Thanking him for the drink I walked back to the van and made my way back home via the road from Belmont to Egerton, stopping just once in a lay-by to take another couple of photos, and looking over at the moorland from there it was possible to see pockets of smoke still rising from a few hotspots on the hillside. The firemen had told me that the crews will probably remain on duty until the end of the week continually dampening down the ground, and only once they are sure that the fire is completely out everywhere will they leave.
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Hard to see on here but smoke is still rising from parts of the hillside
Those were my last shots of the day and back at home I made a coffee and downloaded my photos onto the pc. I’d been out for three-and-a-half hours and done a fair bit of walking, and though I still had some shopping to do I was going to relax for a while first – and hopefully it won’t be long before I read an update to say the the Winter Hill fire is out completely and the battle has finally been won.
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Red – enclosed area affected by fire, approx 5 square miles   Blue – roads/lanes closed to traffic   White – footpaths closed   Yellow – tv mast and buildings   Orange – Rivington Pike tower   Green – where I took the photos from

14 thoughts on “Winter Hill fire – a week in pictures

  1. A long, hard job for the firefighters. So pleased to hear the fire is almost out and the fire crews will remain until they are sure the fire is completely out. We have had no rain here at all for weeks, the forecast said showers and possible thunderstorms on Friday and apart from being cooler there was nothing. Lovely for Sophie and Poppie to be treated to a drink, I can see they were enjoying it 🙂 The moorland will recover in time. I hope the arsonists responsible have the book thrown at them.


    1. There’s been no further word on the two people arrested for arson and released although the police are keeping the second guy under investigation. I’m hoping that in time any displaced wildlife will find its way back there, and I’m looking forward to when I can take the dogs back up round there for a proper walk. I’ve also just added a map to the bottom of the post to show the area affected by the fire.

      Incidentally, while I was out yesterday I found a genuine article for your mole garden but you wouldn’t have wanted it as it was very dead 🙂 🙂


  2. Excellent post Eunice, really shows some of the scale and extent of the devastation. And who wouldn’t love a fireman who shares his water with the girls …. awwww.

    Hugely envious that you had some rain. A couple of days ago there was precipitation in nearby towns but still nothing here. I have learnt the endlessly dry weather is because of the Jet Stream, which isn’t where it usually is. I know that being sad and grumpy isn’t going to make the slightest bit of difference but I am having a significant sense of humour failure over the state of the garden.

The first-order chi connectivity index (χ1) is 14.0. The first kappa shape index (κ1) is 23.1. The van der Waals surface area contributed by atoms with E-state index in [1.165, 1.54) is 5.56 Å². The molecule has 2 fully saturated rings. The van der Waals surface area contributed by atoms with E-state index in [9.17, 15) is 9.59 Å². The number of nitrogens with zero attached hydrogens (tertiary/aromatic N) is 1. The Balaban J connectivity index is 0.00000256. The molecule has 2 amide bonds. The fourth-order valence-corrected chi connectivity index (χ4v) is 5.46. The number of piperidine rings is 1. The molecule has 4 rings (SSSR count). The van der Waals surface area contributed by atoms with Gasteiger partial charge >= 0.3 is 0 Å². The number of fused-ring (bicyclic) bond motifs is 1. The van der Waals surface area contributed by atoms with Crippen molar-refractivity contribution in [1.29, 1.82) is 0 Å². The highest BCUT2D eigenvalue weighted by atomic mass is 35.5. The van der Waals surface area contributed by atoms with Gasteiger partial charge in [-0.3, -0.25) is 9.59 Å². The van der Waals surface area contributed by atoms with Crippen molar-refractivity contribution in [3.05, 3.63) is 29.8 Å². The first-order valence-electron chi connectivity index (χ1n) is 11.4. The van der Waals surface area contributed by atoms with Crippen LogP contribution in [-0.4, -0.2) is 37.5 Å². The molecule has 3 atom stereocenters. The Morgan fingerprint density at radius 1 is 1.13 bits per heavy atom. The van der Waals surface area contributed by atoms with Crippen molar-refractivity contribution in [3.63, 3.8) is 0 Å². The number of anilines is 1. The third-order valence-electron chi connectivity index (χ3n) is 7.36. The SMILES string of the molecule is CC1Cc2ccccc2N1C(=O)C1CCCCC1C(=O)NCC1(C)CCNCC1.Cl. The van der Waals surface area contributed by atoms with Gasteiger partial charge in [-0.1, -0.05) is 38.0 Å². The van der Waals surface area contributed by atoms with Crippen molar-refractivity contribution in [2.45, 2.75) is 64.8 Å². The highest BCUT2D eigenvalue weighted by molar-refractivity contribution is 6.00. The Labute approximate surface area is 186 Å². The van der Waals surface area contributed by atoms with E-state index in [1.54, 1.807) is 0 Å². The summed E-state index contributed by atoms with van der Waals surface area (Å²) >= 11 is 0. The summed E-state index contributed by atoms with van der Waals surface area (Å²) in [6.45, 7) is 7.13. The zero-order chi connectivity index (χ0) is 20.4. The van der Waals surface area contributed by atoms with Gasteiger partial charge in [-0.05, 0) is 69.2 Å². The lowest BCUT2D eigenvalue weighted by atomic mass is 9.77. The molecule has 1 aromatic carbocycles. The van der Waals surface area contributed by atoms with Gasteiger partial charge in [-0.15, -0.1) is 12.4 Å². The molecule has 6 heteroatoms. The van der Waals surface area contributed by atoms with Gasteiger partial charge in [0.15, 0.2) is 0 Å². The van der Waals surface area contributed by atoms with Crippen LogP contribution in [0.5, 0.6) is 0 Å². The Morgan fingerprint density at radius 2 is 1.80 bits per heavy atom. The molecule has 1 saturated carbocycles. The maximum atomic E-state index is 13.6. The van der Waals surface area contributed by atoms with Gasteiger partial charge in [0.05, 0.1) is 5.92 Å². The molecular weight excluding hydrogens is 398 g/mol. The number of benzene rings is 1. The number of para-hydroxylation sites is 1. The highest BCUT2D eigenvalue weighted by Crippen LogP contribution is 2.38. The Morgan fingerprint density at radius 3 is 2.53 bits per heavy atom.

3. What’s not to love about a fireman who loves dogs?? He was single too – now if only I was 20 years younger…. 🙂 🙂

    In view of the fire the rain we had here was really too little, as much as I prefer the current weather I’d love to have a downpour lasting several days. I’m sorry about your lovely garden being affected, hopefully you’ll get a good downpour of the wet stuff soon and things will begin to perk up.


  4. It certainly has been, and I have every admiration for all the fire crews who have done a difficult job in difficult circumstances – hopefully it won’t be too long now before things are back to normal 🙂


  5. An interesting post which highlighted the problem of moorland fires, how hard it is to deal with them and the devastation caused. Hoping for more rain to help.


    1. It absolutely bounced down here last evening for well over two hours so hopefully that will have helped, but with peat burning in hotspots five or six feet under the surface it’ll take a lot of water to make sure they are killed completely.


  6. Glad it’s under control with no loss of life, Eunice. The moors will regenerate, won’t they? I’m always a bit alarmed if we drive over them and there is controlled burning going on. We’ve not been down for a while and it must be nearly time for the heather to bloom. Awful for the animals, and the poor firemen and volunteers. It absolutely bounced here last night. Thunder and lightening and the whole show. It all looks much fresher this morning. 🙂 🙂


  7. It bounced down here last evening too, for about two-and-a-half hours so it will all have helped – we didn’t have any thunder and lightning though, and as soon as it stopped the sky brightened up and it was almost sunshining again. The latest update this morning as of about an hour ago is that fire crews have now been scaled down to six at peak times and most of the roads have been reopened although people are being told to still keep off the footpaths until further notice


  8. The latest update is that fire crews have now been scaled back to four and the long job now begins to collect all the miles of hose and other equipment from off the moor as well as checking for any further hotspots. If we do have a downpour tomorrow then hopefully that will put an end to anything likely to flare up again.